27 mai. 2022THE VISIBLES | LEE DOS REIS: EMPOWERMENT THROUGH REPRESENTATION
THE VISIBLES is a series of interviews and articles with a focus on underrepresented creatives and artists in Luxembourg’s art scene.
Lee Dos Reis is a Luxembourgish/Cape Verdean entrepreneur and photographer whose unique portraits and various brands have gained a lot of recognition on social media. Her work has been shown at CAPE and Gallery 69, both located in Ettelbruck, and her most recent exhibition was at the Rockhal in partnership with the Pop/RnB singer EDSUN.
Why did you decide to become a photographer?
It all started three years ago when I was looking to hire a photographer for my makeup line, IMANI Beauty, but I quickly realised how expensive it would be so I decided to grab a camera and just do it myself. One of my cousins was actually my first muse and model. It felt nice to be able to start off with someone who was familiar to me. My dad recently showed me his vintage camera, a Pentax which he used to take everywhere back in the day. It made me realise that I always had a connection with photography since my childhood thanks to him. I’m very much into history and art, I’m a huge fan of paintings by Boticelli and Rembrandt among others. But I fell in love with portraits mostly and this is reflected in my work. When I was a little girl, I used to pretend I had a modeling agency. I would spend hours playing around with my mother’s makeup and looking at her magazines from the 90s. I was fascinated by the black models I saw on the covers as there wasn’t a lot of representation back then. I guess my childhood dreams became my reality, as years later I created a few brands and co-founded an organisation, all catered to female empowerment.
A lot of us didn’t know what you looked like until recently, why is that?
I’m not really the type of person to show off. I like to stay low key, mysterious and give more visibility to my clients and the models I work with. I think it was a great strategy because a lot of people tell me that they were looking for the person behind all these pictures, the brands and the organisation for years and that’s what I wanted. When people know who’s behind the scenes they just stop there, they don’t look further, especially with social media. I like that people who have been following me for years have always had that curiosity and I guess I finally gave in. All my hard work from last year is paying off now, so I’ve decided to get out of my shell from time to time and socialise more, with the mindset of promoting my current and future projects. I love reading the autobiographies by people I admire the most and they all share the same sentiment: they want their work to be recognised but not necessarily for them as individuals to be in the spotlight and I really identify with that. I want to make more of an effort this year, show more of my personality but I want to do it at my own pace.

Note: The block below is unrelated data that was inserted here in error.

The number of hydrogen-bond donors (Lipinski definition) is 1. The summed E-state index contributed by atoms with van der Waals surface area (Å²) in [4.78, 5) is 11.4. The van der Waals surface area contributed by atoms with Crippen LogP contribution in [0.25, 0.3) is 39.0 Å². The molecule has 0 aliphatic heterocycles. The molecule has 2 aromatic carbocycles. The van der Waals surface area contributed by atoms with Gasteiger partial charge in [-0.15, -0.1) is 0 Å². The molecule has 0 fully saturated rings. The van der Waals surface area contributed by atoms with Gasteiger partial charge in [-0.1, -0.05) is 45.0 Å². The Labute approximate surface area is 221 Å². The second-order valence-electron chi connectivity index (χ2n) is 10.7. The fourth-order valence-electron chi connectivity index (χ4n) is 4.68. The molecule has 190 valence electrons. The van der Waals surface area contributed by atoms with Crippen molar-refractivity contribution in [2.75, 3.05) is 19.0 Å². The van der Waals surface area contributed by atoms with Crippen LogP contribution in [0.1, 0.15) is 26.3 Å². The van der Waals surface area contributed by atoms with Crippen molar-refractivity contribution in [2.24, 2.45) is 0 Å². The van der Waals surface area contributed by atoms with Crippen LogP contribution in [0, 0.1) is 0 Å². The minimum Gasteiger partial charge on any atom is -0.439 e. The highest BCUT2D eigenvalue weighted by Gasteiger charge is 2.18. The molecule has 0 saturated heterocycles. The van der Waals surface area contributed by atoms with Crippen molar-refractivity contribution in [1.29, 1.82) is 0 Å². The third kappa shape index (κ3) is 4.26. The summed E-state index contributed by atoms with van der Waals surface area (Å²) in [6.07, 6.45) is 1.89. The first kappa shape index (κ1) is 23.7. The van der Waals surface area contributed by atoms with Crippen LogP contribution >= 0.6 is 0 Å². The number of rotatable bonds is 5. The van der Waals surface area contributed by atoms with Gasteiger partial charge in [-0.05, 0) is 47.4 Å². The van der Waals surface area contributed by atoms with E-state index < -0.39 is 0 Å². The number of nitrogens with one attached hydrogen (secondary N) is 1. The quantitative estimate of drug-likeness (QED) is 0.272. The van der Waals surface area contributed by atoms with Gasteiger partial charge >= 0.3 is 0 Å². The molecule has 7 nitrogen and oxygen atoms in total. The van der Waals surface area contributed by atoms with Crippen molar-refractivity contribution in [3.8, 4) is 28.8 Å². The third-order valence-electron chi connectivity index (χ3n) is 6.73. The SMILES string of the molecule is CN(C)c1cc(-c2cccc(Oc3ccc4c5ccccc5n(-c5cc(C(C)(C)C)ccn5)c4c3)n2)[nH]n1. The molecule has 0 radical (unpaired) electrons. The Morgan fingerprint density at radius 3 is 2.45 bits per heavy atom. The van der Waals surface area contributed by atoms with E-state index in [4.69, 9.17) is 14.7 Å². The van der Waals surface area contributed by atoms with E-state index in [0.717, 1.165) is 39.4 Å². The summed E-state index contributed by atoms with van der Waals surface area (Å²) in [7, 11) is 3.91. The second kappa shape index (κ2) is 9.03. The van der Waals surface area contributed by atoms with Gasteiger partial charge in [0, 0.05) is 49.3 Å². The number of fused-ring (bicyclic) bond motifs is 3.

© Lee Dos Reis
What does your day to day look like?
I mostly work on Saturdays. I’m often asked to be the creative director for artists’ video shoots and I do photoshoots for brands and individual clients. I also tried my hand at photographing events and even though the first time went well, it just wasn’t for me. I like the behind the scenes of a photoshoot, I enjoy building a genuine connection with the models I’m shooting with and I love to research and create a vision that both represent my client’s needs and my creative touch.
Did the pandemic affect your work?
At the beginning, yes. I felt stuck as I’m a spontaneous person, so not being able to create something on the spot was very frustrating. However, it did give me the opportunity to plan ahead future projects and take pictures for my own pleasure. I did some shoots in the comfort of my home that I’m proud of, I took the time to do my hair and my makeup. I also included my daughter and husband from time to time, it was very sweet. My heart goes out to all the independent photographers as I know the past years have been tough for a lot of them. I love being a photographer, but I also enjoy the stability my 9 to 5 provides me, and it is in times like these that I’m very grateful to have had and still have that balance.
What type of camera/s do you usually use?